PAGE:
Cytochrome P-450 Reductase and Cytochrome b5 in Cytochrome P-450 Catalysis

  • Julian A. Peterson
  • Russell A. Prough


As the readers of this monograph should be aware, the monooxygenase reaction catalyzed by cytochrome P-450 requires the input of two electrons1,2:
In mammalian systems these two electrons are derived from NADPH; in the soluble system isolated from the bacterium Pseudomonas putida, NADH is used as the external source of electrons. A schematic representation of the two different types of electron transfer chains which deliver electrons from the reduced pyridine nucleotides to P-450 is shown in Fig. 1. The system, here referred to as Type I, is found embedded in the membranous endoplasmic reticulum of most eukaryotic cell types, while the second general class, Type II, is found in mitochondria and bacteria. The most completely described P-450 system, which is not membrane-bound, is associated with camphor metabolism in P. putida.3 The Type I electron transport chain is composed of a complex flavoprotein which has both FAD and FMN as prosthetic groups.4 FAD serves as the initial electron acceptor from NADPH, while the FMN serves to reduce the P-450.5 Later in this review, we will discuss the involvement of cytochrome b 5 as a possible component of this electron transport chain. In Type II systems, the reduced pyridine nucleotide first reduces an FAD-containing reductase which subsequently transfers electrons one at a time to a 2Fe,2S iron—sulfur protein.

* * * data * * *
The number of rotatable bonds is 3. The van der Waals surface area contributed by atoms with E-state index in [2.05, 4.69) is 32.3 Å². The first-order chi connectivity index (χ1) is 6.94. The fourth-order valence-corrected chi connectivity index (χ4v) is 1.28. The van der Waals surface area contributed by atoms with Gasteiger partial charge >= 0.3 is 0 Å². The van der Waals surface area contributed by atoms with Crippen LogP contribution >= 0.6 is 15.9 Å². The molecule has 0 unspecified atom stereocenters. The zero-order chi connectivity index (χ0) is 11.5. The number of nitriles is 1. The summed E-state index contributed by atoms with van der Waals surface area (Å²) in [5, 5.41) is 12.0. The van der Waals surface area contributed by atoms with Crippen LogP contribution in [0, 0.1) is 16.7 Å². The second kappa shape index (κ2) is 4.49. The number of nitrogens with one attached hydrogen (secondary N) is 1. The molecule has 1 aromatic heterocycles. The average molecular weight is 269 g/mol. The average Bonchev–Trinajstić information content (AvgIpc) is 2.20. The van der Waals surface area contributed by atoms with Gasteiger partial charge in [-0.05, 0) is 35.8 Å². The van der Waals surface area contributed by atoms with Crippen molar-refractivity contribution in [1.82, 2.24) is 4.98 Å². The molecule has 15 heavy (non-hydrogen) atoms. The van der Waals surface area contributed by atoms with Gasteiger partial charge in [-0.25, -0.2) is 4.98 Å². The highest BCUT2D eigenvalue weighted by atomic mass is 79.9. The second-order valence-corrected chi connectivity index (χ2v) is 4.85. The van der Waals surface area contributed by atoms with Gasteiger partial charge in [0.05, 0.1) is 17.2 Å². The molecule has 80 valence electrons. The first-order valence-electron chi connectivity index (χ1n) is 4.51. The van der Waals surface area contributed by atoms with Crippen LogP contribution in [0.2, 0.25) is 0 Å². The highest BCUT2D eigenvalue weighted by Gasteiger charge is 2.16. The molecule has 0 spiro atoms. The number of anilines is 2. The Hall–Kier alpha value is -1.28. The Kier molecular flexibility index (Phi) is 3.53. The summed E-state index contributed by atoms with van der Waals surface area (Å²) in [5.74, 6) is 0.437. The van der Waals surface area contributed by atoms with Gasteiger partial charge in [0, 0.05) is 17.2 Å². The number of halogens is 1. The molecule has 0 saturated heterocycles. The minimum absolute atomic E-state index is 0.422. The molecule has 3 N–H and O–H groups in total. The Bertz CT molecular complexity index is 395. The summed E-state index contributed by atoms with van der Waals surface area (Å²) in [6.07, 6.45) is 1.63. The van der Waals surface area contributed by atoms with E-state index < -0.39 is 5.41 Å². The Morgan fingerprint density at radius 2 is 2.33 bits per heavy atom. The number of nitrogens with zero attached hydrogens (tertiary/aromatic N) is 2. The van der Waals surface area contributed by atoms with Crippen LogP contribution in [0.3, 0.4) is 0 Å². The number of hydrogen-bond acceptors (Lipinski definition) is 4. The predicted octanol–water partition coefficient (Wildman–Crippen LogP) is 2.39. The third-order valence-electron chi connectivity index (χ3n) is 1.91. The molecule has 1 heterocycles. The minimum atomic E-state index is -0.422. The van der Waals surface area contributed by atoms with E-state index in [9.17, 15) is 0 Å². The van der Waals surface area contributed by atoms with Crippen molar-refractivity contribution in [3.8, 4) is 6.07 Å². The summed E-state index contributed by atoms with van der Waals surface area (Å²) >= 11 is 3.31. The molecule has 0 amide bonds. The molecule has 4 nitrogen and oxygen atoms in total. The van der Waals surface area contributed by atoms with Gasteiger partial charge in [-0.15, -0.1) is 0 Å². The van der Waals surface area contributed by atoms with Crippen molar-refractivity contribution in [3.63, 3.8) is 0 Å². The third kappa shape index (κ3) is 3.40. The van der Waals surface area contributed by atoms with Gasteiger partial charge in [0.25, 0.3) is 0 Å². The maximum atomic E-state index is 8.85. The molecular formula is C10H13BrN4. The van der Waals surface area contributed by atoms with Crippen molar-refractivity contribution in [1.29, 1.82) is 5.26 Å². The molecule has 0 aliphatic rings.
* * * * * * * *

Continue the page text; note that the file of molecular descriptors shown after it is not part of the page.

Liver Microsome Microsomal Cytochrome Reduce Pyridine Nucleotide Hepatic Microsomal Cytochrome Liver Microsomal Cytochrome 
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Copyright information

© Springer Science+Business Media New York 1986

Authors and Affiliations

  • Julian A. Peterson
    • 1
  • Russell A. Prough
    • 1
  1. 1.Department of BiochemistryUniversity of Texas Health Sciences CenterDallasUSA

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